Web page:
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Legislative Assembly for the ACT: 2001 Week 3 Hansard (7 March) . . Page.. 794 ..

MR SMYTH (continuing):

We have had accusations fly about the owners running it down and not making it work well. There are a number of local shopping centres in the ACT that are just no longer viable. There have been several before the committees over the years because retail patterns have changed. It is well and good to demand that the shops be there to service the population, but the shops have to be viable for the small business people to survive. Indeed, Mr Berry is living in dreamland by saying that there should be shops, there just have to be shops, as the people needs shops. Those shops need to survive. You just cannot put small business people into the position where they are in a shopping centre that is not viable. That is the whole process that we have gone through with variation 64.

It is not the government saying that; it is the urban services committee that said that, and we have the report of the committee. The supposed dissenting report is yet to arrive. This report of the Planning and Urban Services Committee was tabled in October 2000 and last week I tabled the government's response to it, but we are yet to hear whether there is any dissent. What one could say is that there was a unanimous report from the committee because there has been no dissenting report. The committee says, "Get on with it. Make sure there is space for at least one shop, make sure that in the future there is the ability to vary that and make sure that there is continued monitoring of what goes on and that there is consultation." Those opposite will say that they have heard only that people do not want such development.

I have heard both sides of that story. I have had correspondence from people saying, "Would you just do something as we are sick of it. We think it is an eyesore and a safety risk." Others have said, "We want something different. We want our local shops back." The reality is, as proven through variation 64 and through the committee, that having shops at that location is not viable.

Mr Stanhope says that the government is pre-empting the outcome. I am not sure that it is pre-empting anything. These blocks have been on the land release program for some time. Certainly, they would have been in the land release program as of May last year when it was released. In all reasonableness, you would have expected the dilemma with the Latham shops to have been resolved before this time. But it is part of the government's policy with blocks near existing local centres or blocks with access to services to include residential development as an option for those that want to live in these areas next to bus routes, preschools, schools or whatever, because that makes the community more viable and that is good planning, contrary to what those opposite would say. Mr Corbell speculated that it was simply to assist the development. The proof of the pudding is in the things that we have done in the past. We have also released blocks next to local shops to support the local shops. We have done that at Fisher, which still functions, and we have done it at Waramanga, which still functions, so it has nothing to do with the sort of assertion that he makes.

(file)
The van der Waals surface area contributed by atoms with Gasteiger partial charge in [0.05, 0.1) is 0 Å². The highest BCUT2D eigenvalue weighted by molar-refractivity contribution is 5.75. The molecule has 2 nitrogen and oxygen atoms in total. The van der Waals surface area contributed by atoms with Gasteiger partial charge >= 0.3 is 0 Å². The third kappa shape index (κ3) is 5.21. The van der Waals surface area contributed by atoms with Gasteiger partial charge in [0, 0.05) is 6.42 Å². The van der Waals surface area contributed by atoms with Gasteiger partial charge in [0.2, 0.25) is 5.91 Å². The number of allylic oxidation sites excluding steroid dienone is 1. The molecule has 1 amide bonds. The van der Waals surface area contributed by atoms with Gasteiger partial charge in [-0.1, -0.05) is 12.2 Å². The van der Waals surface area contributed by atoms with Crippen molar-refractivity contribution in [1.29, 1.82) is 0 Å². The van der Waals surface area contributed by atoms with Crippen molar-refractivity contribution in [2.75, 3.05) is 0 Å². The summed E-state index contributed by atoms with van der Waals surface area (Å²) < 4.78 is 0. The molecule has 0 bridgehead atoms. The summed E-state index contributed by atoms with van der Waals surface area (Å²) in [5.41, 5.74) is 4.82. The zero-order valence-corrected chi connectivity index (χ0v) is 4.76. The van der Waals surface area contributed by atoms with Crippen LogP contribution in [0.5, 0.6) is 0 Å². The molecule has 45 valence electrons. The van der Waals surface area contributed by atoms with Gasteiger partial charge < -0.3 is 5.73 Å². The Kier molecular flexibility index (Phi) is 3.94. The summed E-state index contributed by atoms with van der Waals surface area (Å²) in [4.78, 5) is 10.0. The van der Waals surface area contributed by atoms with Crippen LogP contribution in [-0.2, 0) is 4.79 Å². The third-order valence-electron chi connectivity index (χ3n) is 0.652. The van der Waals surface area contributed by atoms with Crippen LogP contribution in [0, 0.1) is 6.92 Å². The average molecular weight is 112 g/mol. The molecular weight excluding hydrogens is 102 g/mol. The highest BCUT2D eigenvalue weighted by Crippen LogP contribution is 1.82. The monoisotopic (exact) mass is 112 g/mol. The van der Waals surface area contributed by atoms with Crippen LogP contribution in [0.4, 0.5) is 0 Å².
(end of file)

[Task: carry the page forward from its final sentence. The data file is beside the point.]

Oddly enough, I think I have even heard Mr Corbell say that it is logical to put more residential development and higher density development next to local, group and town centre shops. Here we have a site that some time ago was determined should be residential because of its access to services, which included the possibility of a shop, but preschools, schools, bus routes and other services as well, and it would be viable to have that. If the one shop that goes into the Latham centre is to survive, the minimum of one shop as required by the urban services committee, the greater the population and the

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